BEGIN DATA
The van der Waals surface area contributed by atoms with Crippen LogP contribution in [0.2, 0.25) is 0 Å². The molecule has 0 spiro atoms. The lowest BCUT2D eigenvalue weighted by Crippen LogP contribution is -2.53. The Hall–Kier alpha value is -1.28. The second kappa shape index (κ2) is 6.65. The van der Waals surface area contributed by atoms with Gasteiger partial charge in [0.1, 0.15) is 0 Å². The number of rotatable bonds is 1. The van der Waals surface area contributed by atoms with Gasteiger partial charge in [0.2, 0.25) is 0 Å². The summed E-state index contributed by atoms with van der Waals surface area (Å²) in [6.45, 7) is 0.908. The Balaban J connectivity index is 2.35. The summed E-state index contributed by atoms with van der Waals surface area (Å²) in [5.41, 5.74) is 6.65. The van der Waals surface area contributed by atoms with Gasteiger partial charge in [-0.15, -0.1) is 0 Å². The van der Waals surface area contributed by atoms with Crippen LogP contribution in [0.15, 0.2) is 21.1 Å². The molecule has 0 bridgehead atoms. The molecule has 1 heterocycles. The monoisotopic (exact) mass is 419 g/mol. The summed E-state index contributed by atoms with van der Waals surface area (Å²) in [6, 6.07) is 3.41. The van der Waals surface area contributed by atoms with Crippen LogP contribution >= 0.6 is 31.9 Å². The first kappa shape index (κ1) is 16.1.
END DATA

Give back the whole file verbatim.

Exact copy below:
The van der Waals surface area contributed by atoms with Crippen LogP contribution in [0.2, 0.25) is 0 Å². The molecule has 0 spiro atoms. The lowest BCUT2D eigenvalue weighted by Crippen LogP contribution is -2.53. The Hall–Kier alpha value is -1.28. The second kappa shape index (κ2) is 6.65. The van der Waals surface area contributed by atoms with Gasteiger partial charge in [0.1, 0.15) is 0 Å². The number of rotatable bonds is 1. The van der Waals surface area contributed by atoms with Gasteiger partial charge in [0.2, 0.25) is 0 Å². The summed E-state index contributed by atoms with van der Waals surface area (Å²) in [6.45, 7) is 0.908. The Balaban J connectivity index is 2.35. The summed E-state index contributed by atoms with van der Waals surface area (Å²) in [5.41, 5.74) is 6.65. The van der Waals surface area contributed by atoms with Gasteiger partial charge in [-0.15, -0.1) is 0 Å². The van der Waals surface area contributed by atoms with Crippen LogP contribution in [0.15, 0.2) is 21.1 Å². The molecule has 0 bridgehead atoms. The molecule has 1 heterocycles. The monoisotopic (exact) mass is 419 g/mol. The summed E-state index contributed by atoms with van der Waals surface area (Å²) in [6, 6.07) is 3.41. The van der Waals surface area contributed by atoms with Crippen LogP contribution >= 0.6 is 31.9 Å². The first kappa shape index (κ1) is 16.1.